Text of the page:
Dennis Andrejko is chairperson of RIT’s new Master in Architecture program. He recently spoke with University News senior communication specialist Kevin Fuller about his new role, how the program’s focus on sustainability is especially important to students and faculty and how the program will play a part in reducing our carbon footprint.
Age: “Age does not imply wisdom, nor does youth vigor.”
Former position: University at Buffalo, Department of Architecture
Education: Bachelor of Architecture, Arizona State University; Master of Architecture in Advanced Studies, Massachusetts Institute of Technology
Hometown: Ontario, Calif.
Question: Talk a little about your background and how it led you to RIT’s new architecture program.
Answer: I grew up as a young child in the ’60s in California and was influenced a little bit by ecology and environment. I always had an interest in nature and the environment. I even enjoyed reading (Henry David) Thoreau when I was in college. I went to school at Arizona State. Even from the beginning and going to school in Arizona, the different climates in Arizona and Southern California were a challenge, in terms of smog and pollution, traffic, congestion. What does all that mean? Do we become a part of the environment around us or apart from the environment? Mostly all of my explorative things in architecture school were thinking about this relationship to nature.
Q: Although sustainable architecture is relatively new, are there any architects out there who have influenced your work or career?
A: I was influenced by architects like Le Corbusier, who was a brutalist, but he used raw materials like concrete. It was how he expressed those forms. Sometimes they were just objects on the landscape. It was always an exploration of the materials. Others like Greene and Greene, (Bernard Ralph) Maybeck. These were architects around the turn of the century who were using more natural resources like wood, local materials, those kinds of things. Frank Lloyd Wright—a big influence. Thinking about site, thinking about climate, thinking about context—and ultimately thinking about client.
Q: How is sustainability changing the architecture and design world?
A: Sustainability has always been around, but the design thinking as a label hasn’t always been around. It is about sustainable thought. It’s about resources. The other avenue that has come into play as a competitor is the primacy toward technology. As we have evolved, technology has allowed us to become supreme. I challenge my students all the time. Would you like to go without your iPhone? Would you like to go without your computer? Technology has allowed us to get where we are today, in a very positive way. As architecture evolved, it was really apart from nature. It was technology dominant. What does that primacy toward technology mean toward the primacy of nature? It’s people becoming more aware of that relationship. How can we best grab onto and not take advantage of technology? How do you best strike a balance? And it’s all about good design.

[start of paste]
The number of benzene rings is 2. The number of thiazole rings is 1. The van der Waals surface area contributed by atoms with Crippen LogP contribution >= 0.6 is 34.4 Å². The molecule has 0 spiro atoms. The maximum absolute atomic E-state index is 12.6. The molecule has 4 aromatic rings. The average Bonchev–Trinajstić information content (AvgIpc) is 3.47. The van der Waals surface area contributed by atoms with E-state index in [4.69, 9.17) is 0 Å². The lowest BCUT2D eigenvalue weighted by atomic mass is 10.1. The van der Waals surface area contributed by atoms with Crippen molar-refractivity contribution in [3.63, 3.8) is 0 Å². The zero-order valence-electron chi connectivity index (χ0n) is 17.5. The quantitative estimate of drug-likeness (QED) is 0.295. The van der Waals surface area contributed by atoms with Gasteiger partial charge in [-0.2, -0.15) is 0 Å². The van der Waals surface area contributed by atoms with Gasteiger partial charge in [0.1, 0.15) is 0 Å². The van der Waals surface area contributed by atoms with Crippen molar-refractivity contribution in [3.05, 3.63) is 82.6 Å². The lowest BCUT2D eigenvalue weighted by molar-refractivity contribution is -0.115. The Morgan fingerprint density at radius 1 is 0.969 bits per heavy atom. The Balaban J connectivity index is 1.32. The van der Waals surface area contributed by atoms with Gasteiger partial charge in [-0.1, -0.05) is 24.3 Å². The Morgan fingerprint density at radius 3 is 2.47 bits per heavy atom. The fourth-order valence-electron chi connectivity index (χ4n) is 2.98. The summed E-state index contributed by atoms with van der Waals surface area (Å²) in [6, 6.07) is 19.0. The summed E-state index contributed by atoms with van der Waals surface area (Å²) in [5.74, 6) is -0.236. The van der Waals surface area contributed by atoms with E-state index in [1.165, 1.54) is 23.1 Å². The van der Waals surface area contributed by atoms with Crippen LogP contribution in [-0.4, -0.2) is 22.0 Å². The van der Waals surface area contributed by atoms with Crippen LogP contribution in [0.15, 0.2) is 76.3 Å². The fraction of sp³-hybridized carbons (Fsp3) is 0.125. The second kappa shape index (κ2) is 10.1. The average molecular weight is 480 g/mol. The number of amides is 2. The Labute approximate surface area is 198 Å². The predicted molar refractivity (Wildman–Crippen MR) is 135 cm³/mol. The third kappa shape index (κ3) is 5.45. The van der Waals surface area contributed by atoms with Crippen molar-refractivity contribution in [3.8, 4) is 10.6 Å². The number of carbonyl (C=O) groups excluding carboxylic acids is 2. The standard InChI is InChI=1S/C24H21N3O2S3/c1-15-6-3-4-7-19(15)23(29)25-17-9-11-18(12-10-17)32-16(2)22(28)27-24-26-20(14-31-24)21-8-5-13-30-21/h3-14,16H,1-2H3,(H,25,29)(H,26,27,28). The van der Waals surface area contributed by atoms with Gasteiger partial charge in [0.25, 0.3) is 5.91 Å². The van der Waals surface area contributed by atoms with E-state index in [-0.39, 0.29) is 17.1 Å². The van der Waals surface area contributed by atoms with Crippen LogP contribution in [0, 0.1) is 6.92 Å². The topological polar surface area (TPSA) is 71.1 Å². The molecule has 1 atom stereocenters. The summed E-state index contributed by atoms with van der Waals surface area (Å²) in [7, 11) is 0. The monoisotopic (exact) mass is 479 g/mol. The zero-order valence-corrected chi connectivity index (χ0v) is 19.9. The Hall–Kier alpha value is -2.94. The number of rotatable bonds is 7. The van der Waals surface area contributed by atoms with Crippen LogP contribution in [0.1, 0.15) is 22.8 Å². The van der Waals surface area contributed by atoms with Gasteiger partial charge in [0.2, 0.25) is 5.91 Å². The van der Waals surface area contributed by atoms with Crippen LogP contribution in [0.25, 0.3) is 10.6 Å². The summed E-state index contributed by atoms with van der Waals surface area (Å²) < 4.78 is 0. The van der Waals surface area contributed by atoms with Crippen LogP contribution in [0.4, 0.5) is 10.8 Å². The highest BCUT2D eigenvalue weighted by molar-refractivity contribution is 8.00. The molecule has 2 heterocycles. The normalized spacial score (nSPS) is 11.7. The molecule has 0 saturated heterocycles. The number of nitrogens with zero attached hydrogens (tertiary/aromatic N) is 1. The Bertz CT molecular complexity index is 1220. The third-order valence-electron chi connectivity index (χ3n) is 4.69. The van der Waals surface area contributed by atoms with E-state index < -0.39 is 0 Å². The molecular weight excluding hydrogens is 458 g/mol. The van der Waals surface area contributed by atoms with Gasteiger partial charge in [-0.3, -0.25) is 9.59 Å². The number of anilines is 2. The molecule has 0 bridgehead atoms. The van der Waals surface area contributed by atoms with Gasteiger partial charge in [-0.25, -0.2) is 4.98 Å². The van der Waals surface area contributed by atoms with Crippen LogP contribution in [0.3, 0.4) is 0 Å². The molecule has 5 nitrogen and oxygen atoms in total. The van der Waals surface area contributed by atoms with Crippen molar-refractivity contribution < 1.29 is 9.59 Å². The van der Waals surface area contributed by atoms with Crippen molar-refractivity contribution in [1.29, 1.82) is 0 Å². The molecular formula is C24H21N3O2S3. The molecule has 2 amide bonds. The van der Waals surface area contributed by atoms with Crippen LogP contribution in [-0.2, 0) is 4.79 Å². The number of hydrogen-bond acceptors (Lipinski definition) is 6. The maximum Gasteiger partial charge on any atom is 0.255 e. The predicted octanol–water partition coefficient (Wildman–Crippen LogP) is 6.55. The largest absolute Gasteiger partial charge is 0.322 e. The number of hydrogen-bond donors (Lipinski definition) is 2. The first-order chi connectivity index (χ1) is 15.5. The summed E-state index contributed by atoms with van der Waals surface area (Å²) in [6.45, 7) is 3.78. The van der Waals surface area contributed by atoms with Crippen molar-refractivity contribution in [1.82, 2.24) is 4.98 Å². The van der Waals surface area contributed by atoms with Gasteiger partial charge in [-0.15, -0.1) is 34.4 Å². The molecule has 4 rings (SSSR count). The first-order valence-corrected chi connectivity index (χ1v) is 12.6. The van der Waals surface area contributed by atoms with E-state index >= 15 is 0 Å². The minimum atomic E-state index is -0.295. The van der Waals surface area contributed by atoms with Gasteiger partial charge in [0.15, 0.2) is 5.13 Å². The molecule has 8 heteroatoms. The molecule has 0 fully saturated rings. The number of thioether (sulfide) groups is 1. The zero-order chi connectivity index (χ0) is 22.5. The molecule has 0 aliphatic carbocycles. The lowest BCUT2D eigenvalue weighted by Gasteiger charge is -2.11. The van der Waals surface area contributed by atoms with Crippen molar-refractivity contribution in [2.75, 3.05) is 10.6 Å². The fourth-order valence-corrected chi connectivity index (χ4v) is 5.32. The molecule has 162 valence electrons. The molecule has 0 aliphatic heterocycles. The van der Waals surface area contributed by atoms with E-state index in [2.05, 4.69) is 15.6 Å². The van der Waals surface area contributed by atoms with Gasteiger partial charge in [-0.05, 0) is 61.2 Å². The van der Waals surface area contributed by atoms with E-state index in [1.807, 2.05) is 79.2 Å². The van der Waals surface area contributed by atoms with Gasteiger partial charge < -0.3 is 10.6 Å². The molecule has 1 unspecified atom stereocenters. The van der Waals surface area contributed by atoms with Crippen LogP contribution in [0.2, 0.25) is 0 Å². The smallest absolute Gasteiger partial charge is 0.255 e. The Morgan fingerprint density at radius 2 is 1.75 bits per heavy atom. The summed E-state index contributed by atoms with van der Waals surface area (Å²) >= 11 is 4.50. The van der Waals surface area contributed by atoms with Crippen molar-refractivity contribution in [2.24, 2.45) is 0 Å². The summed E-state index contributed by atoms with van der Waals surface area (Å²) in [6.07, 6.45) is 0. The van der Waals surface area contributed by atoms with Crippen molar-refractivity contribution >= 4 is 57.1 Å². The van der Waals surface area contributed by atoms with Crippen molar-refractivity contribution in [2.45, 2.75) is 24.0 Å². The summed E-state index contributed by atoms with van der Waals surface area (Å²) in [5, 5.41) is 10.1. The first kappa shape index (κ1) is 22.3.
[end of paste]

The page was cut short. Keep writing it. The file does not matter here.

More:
Q: As sustainability efforts evolve, can sustainable architecture become more affordable or mainstream?
A: Sustainability is not yet mainstreamed, but that’s our goal. Sustainability is just the right thing to do. I have said—and I will continue to say—that the right type of architectural exploration is sustainable architecture. We are not there yet, but a focus of this program is to mainstream it, ultimately.
Q: Where can RIT and the Rochester community benefit most in terms of offering a Master of Architecture degree focusing on sustainability?
A: I look at the Master of Architecture program as a bridge program. The future of architecture is vested in a collaborative between leaders investing in the environment. It takes a team effort. One of the strongest proponents of getting this program off the ground was the local architecture community. We want to be a backer. We want to be a supporter. The professional community knows it’s only going to benefit them and how they serve. The architect’s goal is service to society. That’s really what we do. We are public servants. Our goal is to make it better for you to live, to work, to play. If they can be a part of the team that got this together then they can enrich their offering to the community. Public service and service to society is the biggest value to elevate us as architecture professionals.
Q: Is sustainability a fad or is it something you see as the future of architecture and the design world?
A: Unfortunately, there are two things that get us thinking and it’s usually a result of being reactive instead of proactive. People will buy anything that is hot and in demand. Unfortunately, that’s how we think. A fad gets us thinking. We have to be proactive. Unfortunately, disasters and fads happen. Sustainability shouldn’t be a fad. We need to mainstream it.